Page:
I have often wondered why it is that doctors do not seem to see sleep apnea. Why do they still seem to miss this diagnosis some 80% of the time?

In most cases I do believe it makes itself very apparent. High BMI (abdominal), receded jaw, and large neck can often be observed in the first few seconds of seeing the person. Most of the self test and/or professional assessment guides can be completed in less than five minutes (usually half of that time)[1]-[2]. The things that most often show you where you should be looking are obvious and easily obtainable. So why not go there?

In a recent post here[3] I discussed the fact that most people find CPAP unusable. Over time less and less people find they can continue to use it. And finding out you cannot use CPAP is very often a very unpleasant journey.

As far as I can tell from reading tens of thousands of posts on sleep apnea Internet forums as well as what I see discussed in the medical research – the doctors consider it to be the patients fault if they cannot use CPAP. But I see it as relating to physiological issues[3] and frankly find the position that “it is the patients fault” is both extremely offensive and indicative of a general ignorance within the medical community. But regardless of what I think the person does not have the support they need to deal with the nonanatomic issues involved and so stops CPAP because it does not work for them.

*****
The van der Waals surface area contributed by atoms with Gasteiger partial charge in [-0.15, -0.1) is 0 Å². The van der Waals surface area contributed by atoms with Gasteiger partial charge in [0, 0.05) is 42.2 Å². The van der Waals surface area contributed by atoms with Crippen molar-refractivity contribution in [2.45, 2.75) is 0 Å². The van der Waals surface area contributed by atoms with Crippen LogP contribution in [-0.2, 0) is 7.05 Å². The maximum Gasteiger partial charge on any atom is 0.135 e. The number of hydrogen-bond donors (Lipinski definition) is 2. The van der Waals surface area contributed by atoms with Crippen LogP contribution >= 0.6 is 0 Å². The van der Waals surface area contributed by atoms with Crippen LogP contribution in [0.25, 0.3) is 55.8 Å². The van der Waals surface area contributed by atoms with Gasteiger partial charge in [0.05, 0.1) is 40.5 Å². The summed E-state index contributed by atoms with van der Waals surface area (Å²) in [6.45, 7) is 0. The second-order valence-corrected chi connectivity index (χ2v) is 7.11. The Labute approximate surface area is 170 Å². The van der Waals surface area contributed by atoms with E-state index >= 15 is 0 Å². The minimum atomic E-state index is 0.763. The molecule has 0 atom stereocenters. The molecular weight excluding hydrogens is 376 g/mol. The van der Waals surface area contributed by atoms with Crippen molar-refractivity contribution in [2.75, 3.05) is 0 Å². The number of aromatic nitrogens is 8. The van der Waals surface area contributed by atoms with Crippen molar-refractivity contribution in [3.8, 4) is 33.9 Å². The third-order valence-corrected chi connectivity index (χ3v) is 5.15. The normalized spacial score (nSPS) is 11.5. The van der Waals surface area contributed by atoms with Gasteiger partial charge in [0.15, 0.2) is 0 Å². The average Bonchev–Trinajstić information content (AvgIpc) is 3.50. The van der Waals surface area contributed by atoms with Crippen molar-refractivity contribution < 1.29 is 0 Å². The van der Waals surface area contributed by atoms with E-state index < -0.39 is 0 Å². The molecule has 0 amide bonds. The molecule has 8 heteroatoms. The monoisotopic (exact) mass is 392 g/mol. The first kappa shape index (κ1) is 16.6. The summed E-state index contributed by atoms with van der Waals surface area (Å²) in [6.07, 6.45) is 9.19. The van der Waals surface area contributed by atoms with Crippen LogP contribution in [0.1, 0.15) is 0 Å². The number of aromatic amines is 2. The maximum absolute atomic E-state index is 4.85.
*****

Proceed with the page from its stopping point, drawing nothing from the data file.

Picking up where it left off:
Not only does the CPAP use end badly but most likely I think the relationship with the doctor is severely strained by the whole experience. So most of the time that CPAP is obtained it ends badly, which is somewhere between 55% and 78% of the time[3]. Most of the time. Perhaps a whole lot of the time.

When CPAP is involved I believe most of the time it turns out bad.

So if you are a doctor and would like to keep happy relationships with your clients perhaps CPAP is not a direction that works out often enough and well enough for you to want to go there. Perhaps you see the sleep apnea indications but then decide to simply move the patient away from the sleep apnea by other means. And in the current “do not support the patient” along with “blame the patient for any failure of the therapy that comes to be” – well – perhaps you made the right decision.

[1] http://umm.edu/programs/sleep/health/quizzes/sleep-apnea

[2] http://www.sleepapnea.org/treat/test-yourself.html

[3] https://honesttocpap.wordpress.com/2014/08/27/how-usable-is-cpap/

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